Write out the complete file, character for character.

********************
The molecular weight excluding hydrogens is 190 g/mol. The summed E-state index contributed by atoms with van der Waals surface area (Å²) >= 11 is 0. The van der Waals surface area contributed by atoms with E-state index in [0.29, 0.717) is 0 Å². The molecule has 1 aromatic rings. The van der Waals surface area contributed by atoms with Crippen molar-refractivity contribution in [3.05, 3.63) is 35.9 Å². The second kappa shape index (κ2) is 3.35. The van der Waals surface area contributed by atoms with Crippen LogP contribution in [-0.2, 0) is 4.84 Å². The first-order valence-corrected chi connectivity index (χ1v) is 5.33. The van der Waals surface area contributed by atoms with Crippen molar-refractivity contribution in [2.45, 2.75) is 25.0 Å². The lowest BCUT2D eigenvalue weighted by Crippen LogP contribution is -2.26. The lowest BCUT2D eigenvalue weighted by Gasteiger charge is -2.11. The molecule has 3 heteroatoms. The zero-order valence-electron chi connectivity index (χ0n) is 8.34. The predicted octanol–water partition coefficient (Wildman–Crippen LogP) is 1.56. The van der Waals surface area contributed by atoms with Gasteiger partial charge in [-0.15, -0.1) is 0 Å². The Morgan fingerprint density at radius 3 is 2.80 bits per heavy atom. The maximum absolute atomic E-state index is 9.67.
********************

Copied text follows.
The molecular weight excluding hydrogens is 190 g/mol. The summed E-state index contributed by atoms with van der Waals surface area (Å²) >= 11 is 0. The van der Waals surface area contributed by atoms with E-state index in [0.29, 0.717) is 0 Å². The molecule has 1 aromatic rings. The van der Waals surface area contributed by atoms with Crippen molar-refractivity contribution in [3.05, 3.63) is 35.9 Å². The second kappa shape index (κ2) is 3.35. The van der Waals surface area contributed by atoms with Crippen LogP contribution in [-0.2, 0) is 4.84 Å². The first-order valence-corrected chi connectivity index (χ1v) is 5.33. The van der Waals surface area contributed by atoms with Crippen molar-refractivity contribution in [2.45, 2.75) is 25.0 Å². The lowest BCUT2D eigenvalue weighted by Crippen LogP contribution is -2.26. The lowest BCUT2D eigenvalue weighted by Gasteiger charge is -2.11. The molecule has 3 heteroatoms. The zero-order valence-electron chi connectivity index (χ0n) is 8.34. The predicted octanol–water partition coefficient (Wildman–Crippen LogP) is 1.56. The van der Waals surface area contributed by atoms with Gasteiger partial charge in [-0.15, -0.1) is 0 Å². The Morgan fingerprint density at radius 3 is 2.80 bits per heavy atom. The maximum absolute atomic E-state index is 9.67.